Oleo saccharum translates to oil and sugar—and that’s basically all it is. Locked inside citrus peels are essential oils loaded with flavor, and when combined with sugar those oils are released. The resulting miracle goo is a spectacular accompaniment to spirits and juices that dates back to the dawn of cocktails. While it was abundantly featured in cocktail maestro Jerry Thomas’s famous tome, Bartenders Guide, the citrusy ooze was more recently revived by cocktail historian David Wondrich in his now legendary book, Punch. Today, it is a staple for any respectable cocktalian.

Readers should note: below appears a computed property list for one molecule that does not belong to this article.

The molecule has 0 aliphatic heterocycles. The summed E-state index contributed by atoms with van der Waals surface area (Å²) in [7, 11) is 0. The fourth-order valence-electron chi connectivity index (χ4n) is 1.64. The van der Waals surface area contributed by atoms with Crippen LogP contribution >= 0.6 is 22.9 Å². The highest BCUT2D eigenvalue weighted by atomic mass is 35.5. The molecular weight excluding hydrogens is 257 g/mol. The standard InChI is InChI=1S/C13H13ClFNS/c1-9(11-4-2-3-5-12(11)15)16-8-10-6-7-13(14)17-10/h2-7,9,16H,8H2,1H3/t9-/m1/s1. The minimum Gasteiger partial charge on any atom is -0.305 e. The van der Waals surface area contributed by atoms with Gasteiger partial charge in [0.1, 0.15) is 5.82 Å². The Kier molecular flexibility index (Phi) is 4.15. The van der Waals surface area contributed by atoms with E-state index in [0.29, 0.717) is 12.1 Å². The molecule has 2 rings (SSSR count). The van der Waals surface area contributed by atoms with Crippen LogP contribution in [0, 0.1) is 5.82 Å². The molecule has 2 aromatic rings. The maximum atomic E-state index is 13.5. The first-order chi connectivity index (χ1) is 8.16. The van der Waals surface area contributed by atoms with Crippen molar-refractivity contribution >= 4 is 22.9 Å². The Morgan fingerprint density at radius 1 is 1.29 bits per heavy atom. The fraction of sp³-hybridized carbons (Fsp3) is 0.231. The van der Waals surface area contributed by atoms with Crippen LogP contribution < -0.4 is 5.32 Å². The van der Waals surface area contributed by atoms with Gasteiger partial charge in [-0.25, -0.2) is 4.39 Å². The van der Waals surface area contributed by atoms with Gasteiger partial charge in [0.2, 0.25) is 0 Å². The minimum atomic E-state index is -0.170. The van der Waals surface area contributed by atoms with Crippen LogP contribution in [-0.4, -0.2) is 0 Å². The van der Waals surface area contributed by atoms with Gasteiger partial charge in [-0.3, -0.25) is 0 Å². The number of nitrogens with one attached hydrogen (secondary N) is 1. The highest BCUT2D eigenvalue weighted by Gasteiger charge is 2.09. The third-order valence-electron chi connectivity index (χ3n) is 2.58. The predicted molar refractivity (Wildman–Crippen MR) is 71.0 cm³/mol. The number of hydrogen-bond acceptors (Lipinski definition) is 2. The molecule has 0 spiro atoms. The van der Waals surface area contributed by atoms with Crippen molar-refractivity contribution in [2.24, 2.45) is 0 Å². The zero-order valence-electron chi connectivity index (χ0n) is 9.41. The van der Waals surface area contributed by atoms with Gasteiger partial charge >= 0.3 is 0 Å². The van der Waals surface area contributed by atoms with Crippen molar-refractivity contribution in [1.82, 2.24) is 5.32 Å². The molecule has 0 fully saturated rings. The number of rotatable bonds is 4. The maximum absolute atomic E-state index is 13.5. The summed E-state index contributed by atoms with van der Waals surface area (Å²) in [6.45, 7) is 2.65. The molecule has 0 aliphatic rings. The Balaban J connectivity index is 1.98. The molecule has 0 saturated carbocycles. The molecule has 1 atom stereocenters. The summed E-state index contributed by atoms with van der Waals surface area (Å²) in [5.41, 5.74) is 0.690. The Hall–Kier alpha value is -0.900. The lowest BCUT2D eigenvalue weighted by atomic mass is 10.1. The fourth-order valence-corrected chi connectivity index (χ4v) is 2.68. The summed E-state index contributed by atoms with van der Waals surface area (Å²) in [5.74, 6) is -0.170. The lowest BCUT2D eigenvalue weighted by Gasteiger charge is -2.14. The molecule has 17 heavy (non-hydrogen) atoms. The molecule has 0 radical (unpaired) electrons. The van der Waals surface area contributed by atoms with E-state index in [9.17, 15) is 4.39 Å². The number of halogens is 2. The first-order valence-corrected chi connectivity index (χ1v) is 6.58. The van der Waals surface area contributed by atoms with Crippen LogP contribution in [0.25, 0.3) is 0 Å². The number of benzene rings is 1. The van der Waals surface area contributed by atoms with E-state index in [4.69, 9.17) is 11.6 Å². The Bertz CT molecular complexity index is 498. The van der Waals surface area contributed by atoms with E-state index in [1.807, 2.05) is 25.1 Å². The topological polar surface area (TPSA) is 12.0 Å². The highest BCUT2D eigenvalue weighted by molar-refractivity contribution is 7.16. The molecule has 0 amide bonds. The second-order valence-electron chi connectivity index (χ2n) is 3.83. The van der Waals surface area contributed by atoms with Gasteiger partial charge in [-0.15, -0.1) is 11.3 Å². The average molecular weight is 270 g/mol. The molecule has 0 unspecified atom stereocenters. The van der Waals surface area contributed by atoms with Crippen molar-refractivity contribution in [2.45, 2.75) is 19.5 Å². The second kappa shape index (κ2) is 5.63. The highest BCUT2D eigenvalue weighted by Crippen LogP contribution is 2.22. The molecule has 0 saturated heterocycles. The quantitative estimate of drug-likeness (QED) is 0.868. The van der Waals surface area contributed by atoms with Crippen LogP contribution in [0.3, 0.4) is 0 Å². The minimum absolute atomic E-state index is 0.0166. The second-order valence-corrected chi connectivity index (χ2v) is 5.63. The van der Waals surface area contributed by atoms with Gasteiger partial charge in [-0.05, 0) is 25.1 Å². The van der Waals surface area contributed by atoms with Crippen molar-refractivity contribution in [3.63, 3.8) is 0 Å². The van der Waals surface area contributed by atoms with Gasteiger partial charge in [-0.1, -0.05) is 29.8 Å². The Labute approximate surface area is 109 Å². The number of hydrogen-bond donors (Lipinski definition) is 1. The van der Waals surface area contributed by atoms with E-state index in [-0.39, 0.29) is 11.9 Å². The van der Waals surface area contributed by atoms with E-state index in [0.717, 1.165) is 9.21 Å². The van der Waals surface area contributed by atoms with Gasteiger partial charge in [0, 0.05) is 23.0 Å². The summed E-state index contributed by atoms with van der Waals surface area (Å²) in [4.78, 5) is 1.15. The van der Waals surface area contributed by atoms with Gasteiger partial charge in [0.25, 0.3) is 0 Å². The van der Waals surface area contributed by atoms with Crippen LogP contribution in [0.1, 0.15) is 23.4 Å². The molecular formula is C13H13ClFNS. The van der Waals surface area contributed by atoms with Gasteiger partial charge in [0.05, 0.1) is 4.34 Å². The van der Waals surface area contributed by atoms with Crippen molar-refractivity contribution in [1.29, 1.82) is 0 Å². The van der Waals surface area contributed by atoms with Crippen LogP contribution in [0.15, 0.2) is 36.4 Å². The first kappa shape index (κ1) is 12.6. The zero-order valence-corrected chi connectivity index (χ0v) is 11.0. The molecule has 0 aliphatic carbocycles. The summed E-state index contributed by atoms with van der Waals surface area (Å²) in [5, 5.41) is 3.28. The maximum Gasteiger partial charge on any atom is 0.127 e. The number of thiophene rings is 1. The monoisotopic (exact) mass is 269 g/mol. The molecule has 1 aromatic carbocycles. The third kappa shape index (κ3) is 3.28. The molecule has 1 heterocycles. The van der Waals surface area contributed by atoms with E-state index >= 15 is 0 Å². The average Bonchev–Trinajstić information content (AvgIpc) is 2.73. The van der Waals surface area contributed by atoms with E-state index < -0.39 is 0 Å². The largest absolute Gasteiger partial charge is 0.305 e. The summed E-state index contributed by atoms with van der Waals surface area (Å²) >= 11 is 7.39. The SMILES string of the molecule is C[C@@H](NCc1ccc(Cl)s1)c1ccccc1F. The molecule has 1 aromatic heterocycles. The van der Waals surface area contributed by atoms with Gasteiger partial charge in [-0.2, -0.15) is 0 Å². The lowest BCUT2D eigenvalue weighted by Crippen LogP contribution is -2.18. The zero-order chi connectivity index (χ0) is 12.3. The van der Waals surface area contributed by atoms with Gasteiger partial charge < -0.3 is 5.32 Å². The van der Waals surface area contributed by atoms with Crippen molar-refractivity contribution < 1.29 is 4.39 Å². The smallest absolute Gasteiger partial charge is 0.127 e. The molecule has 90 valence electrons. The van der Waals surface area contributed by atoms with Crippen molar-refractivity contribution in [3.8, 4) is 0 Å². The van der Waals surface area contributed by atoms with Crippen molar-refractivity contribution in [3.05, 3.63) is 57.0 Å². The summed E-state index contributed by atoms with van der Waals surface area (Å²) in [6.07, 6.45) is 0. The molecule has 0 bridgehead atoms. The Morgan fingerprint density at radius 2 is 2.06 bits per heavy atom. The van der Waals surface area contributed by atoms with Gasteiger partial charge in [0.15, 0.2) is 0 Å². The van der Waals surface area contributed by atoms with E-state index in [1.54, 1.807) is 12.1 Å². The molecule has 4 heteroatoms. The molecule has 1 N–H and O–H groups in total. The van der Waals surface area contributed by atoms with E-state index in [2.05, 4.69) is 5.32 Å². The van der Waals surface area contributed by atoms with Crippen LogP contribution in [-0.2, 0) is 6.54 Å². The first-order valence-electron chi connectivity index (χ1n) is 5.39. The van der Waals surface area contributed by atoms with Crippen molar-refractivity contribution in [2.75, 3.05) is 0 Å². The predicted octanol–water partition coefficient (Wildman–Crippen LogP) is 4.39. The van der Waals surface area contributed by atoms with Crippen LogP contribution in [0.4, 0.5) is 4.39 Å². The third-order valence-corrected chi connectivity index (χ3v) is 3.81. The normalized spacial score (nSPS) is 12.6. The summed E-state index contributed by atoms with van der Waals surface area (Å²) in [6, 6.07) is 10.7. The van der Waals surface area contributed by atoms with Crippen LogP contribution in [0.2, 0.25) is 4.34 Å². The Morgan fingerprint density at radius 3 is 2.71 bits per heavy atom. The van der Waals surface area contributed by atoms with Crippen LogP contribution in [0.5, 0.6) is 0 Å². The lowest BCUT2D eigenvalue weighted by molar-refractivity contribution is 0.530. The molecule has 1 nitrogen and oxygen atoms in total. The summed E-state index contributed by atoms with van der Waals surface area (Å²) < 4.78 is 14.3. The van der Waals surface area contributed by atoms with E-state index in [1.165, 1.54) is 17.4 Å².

Oleo saccharum is to punch what stock is to soup—a backbone of flavor. It contributes an essential citrus sensation and mouthfeel that cannot be duplicated with juice—no matter how fresh—or liqueurs. In Punch, Wondrich waxes that the “oil adds a fragrance and a depth that marks the difference between a good punch and a great one." Next time you make punch, make it a great one. Here’s how to make your own oleo saccharum.